Your Thursday briefing: Sri Lankan leader flees


Good morning We cover the Sri Lankan leader’s escape, President Biden’s visit to Israel and negotiations to free the blocked grain in Ukraine.

For hours yesterday it was unclear who was in charge in Sri Lanka.

The President, Gotabaya Rajapaksa, fled to the Maldives overnight – but did not resign. His appointed successor, Ranil Wickremesinghe, switched from his role as prime minister to acting president yesterday. Wickremesinghe had previously announced his retirement.

After the transfer of power, masses took over Wickremesinghe’s office and the state broadcaster. In his first address as acting president, Wickremesinghe declared a curfew and labeled some protesters a “fascist threat”.

Details: The military used tear gas on protesters yesterday. One man died from the exposure, a rights group said.

Analysis: The demonstrators are calling for a sweeping change in leadership, which they accuse of almost leading the country to bankruptcy. Wickremesinghe is unlikely to live up to their demands: he was prime minister six times and is considered the protector of the Rajapaksa family.

Background: Food, fuel and medicine are critically scarce. Prices have skyrocketed, blackouts have become the norm and public transport has often been shut down to shore up fuel supplies.

Biden vowed not to give in to one of Tehran’s key demands — that the Islamic Revolutionary Guard Corps be removed from Washington’s list of foreign terrorists as part of a deal — and assured Israelis that the US would use force if necessary to prevent Iran from to develop a bomb.

Negotiations have yet to result in a new agreement. One of Biden’s missions is to ensure that the US is on the same side with Israel, Saudi Arabia and other enemies of Iran should talks collapse. Here are live updates.

Background: Donald Trump withdrew from the agreement in 2018. Iran has since produced a significant amount of uranium with near-bomb-grade purity — something it never did before the 2015 deal.

What’s next: Biden will also focus on improving ties with Saudi Arabia and accelerating oil flows to the US. The journey is fraught with political dangers.

Russian and Ukrainian negotiators met yesterday in Istanbul in an increasingly desperate attempt Release of grain from the ports of Ukraine for countries suffering from hunger.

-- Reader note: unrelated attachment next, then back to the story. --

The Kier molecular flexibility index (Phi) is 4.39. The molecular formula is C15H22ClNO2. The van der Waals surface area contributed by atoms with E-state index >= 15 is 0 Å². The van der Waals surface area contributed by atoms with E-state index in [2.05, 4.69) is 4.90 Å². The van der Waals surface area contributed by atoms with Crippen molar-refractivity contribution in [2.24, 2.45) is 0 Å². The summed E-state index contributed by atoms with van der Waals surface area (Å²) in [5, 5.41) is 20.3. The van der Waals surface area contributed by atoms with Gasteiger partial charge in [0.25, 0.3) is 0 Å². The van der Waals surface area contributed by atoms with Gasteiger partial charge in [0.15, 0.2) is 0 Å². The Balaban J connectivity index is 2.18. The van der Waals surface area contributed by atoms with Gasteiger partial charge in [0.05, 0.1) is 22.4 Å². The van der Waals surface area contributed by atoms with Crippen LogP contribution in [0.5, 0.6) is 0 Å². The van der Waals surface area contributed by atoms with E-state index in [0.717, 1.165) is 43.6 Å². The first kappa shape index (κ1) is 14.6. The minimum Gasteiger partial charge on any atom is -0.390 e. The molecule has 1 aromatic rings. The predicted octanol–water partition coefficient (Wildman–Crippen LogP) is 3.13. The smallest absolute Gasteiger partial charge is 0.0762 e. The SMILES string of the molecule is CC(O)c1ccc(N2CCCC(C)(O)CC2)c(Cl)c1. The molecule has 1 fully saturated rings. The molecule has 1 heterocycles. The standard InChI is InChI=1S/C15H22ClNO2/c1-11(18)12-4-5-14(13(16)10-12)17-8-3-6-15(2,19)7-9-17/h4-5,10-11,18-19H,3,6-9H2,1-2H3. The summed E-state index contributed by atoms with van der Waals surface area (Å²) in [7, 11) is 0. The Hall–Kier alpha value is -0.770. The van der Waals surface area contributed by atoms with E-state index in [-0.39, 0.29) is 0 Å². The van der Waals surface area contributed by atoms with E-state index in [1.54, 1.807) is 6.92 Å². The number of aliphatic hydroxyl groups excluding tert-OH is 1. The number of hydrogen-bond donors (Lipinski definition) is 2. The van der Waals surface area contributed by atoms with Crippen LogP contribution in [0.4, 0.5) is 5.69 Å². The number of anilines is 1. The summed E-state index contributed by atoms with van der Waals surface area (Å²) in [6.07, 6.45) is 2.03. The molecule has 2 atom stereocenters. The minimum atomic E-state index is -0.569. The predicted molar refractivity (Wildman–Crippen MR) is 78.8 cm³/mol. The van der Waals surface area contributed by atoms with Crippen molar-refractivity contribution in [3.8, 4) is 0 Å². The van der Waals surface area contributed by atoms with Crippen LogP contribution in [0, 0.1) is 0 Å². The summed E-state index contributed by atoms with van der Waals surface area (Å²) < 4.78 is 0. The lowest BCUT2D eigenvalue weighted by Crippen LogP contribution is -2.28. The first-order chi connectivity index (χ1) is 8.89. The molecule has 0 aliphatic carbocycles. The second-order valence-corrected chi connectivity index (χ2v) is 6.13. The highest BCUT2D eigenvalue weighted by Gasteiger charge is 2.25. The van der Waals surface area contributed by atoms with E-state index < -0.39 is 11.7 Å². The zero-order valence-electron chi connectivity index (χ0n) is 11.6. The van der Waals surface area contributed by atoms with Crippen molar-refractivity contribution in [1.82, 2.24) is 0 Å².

Wednesday’s meeting had raised hopes of a breakthrough but ended without a comprehensive agreement. “Progress has been extremely encouraging,” said the UN Secretary-General.

The urgency is real. More than 22 million tons of grain are stuck in Black Sea ports blocked by Russia. And famine is looming in the Horn of Africa, for which Ukraine, after years of drought, is an important source of grain.

Here are live updates.

Weapons: Ukraine said newly arrived Western weapons had enabled it to penetrate deep into Russian-controlled areas.

China: The war has only widened the rift between Beijing and Washington. The US has used the threat of sanctions to dissuade China from helping Russia. But China is unlikely to help the US end the conflict, fearing geopolitical isolation without a viable Moscow by its side.

Two towns in Sardinia are competing for the award as longest living residents, a prize that could bring much-needed economic revenue from longevity tourism.

A city recognized by Guinness World Records as the community with the “largest concentration of centenarians” has seven in a population of about 1,780.

The other has only four centenarians. But residents note that their town has a smaller population: 790 people. That’s not the 1,000 required for Guinness, but the density doesn’t lie. “You miscalculated,” scoffed an 89-year-old.

Sierra Leone has them third highest maternal mortality rate in the world. As part of a broader series of legislation aimed at making motherhood safer, President Julius Maada Bio announced last week that he and his cabinet unanimously support legalizing abortion.

Activists celebrated the move to repeal a colonial-era law, contrasting Bio’s support with US restrictions on reproductive rights. Others saw it as at odds with society and an attempt to appease international donors – a similar bill Parliament happened But it was 2015 rejected by then-President Ernest Bai Koromaafter public pressure, particularly from religious groups.

Bio’s supporters cite his success in abolishing the death penalty, but the law has yet to pass Parliament, where it could face stiff opposition from politicians eager to please a religious bloc.

When abortion is legalized, access can be hampered by poor infrastructure and stigma. But for some, the resumption of public debate on the issue is a hopeful sign.

“As a teenager, I almost bled to death after a backyard abortion,” said activist Josephine Kamara. said in a statement. “Let this generation be the last to experience the horrors of what happens when women’s most basic reproductive health needs are pushed underground.” — Lynsey Chutel, Briefings Writer


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